I also have purchased one of those serious winter coats, which place me squarely on the fashion map of Moscow, Warsaw or...Prague, I guess. It's a parka that goes down to mid thigh, and belts nice and tightly around the waist (there's no excuse for these girls not to show their figures) and feels like someone has wrapped me with a waterproof comforter and rope. It's delightful. It also makes me wonder why I've been dressing like the Michelin Man every time it snows. More practically, I'm never, ever cold in it.  It has a giant hood, with a rim of fur, that actually narrows my peripheral vision to about half a foot to the side of directly in front of me. When I walk with John in the metro or on a crowded street, I have to stop and swivel my head to both sides to make sure I haven't lost him. 

As I was crossing Vodickova Street today, a street that intersects with Wenceslas Square with a constant flow of trams, I forgot to swing my head to the left and the right to make sure I wasn't one giant Sorel bootstep away from becoming a street-crepe. Half way into the street I panicked and threw my hood off to see if there were any trams coming. At that moment, a woman coming in the opposite direction caught my eye and I knew, by her relaxed look I knew that I was safe, for surely you could see in the reflection of the pedestrians coming at you if you were going to get hit by a tram, couldn't you? 

And it occurred to me that it's the flow of foot traffic that keeps me warm here. I mean, it's cold, really freaking cold. But it's hard to feel that walking to work in 24F Degree weather is unbearable when you are surrounded by people. People in fashionably belted fur-rimmed parkas. People in stilettos. People in shorts and stockings. And don't forget the Japanese girls in bunny hats and mouse mittens. It's a fashion show out there. There's no time to feel cold. 



Looking Forward

So, it's been one year today that I moved to Prague, and apparently, I need a vacation from living in Europe. Ohhhh Waahhhh!!......right? Who wants to hear it? Not you, I'm sure.

If there's one lesson that can be garnerned from my 2012, it's that there is no magical place that strips you of your worries or your cares or your responsibilities. That place is a state of mind. You can have it anywhere in the world, even in the lonliest and most drab hole. Conversely, happiness can evade you even in one of the most magical cities on earth.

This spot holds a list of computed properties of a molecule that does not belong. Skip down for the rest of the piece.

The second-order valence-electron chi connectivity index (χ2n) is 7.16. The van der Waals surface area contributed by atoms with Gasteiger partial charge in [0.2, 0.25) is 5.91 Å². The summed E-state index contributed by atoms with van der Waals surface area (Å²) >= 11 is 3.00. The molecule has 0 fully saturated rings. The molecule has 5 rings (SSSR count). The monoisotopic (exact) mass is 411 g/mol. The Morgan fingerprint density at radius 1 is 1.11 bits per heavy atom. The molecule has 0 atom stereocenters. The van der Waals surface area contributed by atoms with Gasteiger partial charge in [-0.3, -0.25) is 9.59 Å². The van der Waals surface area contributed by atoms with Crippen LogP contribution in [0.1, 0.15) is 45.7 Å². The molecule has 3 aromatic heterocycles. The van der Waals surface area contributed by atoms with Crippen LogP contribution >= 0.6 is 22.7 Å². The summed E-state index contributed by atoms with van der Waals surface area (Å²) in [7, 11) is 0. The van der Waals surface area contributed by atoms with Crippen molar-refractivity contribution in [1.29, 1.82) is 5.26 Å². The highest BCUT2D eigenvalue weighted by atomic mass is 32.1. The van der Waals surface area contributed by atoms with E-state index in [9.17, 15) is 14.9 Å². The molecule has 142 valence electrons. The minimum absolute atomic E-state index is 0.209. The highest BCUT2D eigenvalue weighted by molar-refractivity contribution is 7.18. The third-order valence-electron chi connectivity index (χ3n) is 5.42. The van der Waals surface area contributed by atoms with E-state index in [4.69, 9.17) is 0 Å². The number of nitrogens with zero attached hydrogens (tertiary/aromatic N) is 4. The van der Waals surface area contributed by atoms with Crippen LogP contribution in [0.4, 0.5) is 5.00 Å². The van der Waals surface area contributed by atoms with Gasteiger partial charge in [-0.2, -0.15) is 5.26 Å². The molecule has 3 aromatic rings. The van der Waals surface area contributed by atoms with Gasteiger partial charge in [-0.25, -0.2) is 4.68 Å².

Since my last blog entry was sometime in the spring of 2012, it seems that some explanation is needed. Where have I been? Based on the amount I talk to family and friends (hardly ever), you'd all think that I'd either gone native or disappeared all together. 

At the same time, the fact that my last entry was over 8 months ago seems to be somewhat self-explanatory. I have had nothing to say, nothing to share. I have been working so hard that I have made myself sick. I have turned weekends into workdays, failed to travel, failed to write, failed to live.

There's something about a blog called "The Wanderlusting Expat" that requires a certain aspirational story. "Gather 'round, let me enthrall you with a story of travel, excitement, adventure, and **wanderlust**." I don't write this blog to tell you all about my anxiety, my frustration, my depression. That's the thing about depression, you're not allowed to admit it to your husband, to your mother, even to yourself. Especially when you're depressed amidst the year of uprooting your family and moving to a city in a country you'd never been before, thinking "hey why not?" like you were 22 years old without a care in the world.

I'm not going to wade too deeply into the reasons I've not been blogging, nor am I going to pretend that I'm living the dream.  I am, however, going to try to be honest and consistent in 2013. I've decided that the one place to do that will be my blog and my writing. There are interesting things happenening over here in Prague for sure. There are revalations and happenings and encounters that would make you all laugh and cry, I'm sure. I'm going to try to tap into them more deeply this year, and every now and then look up from the cobblestones (while still trying not to trip) and admire the absolutely goregous skyline.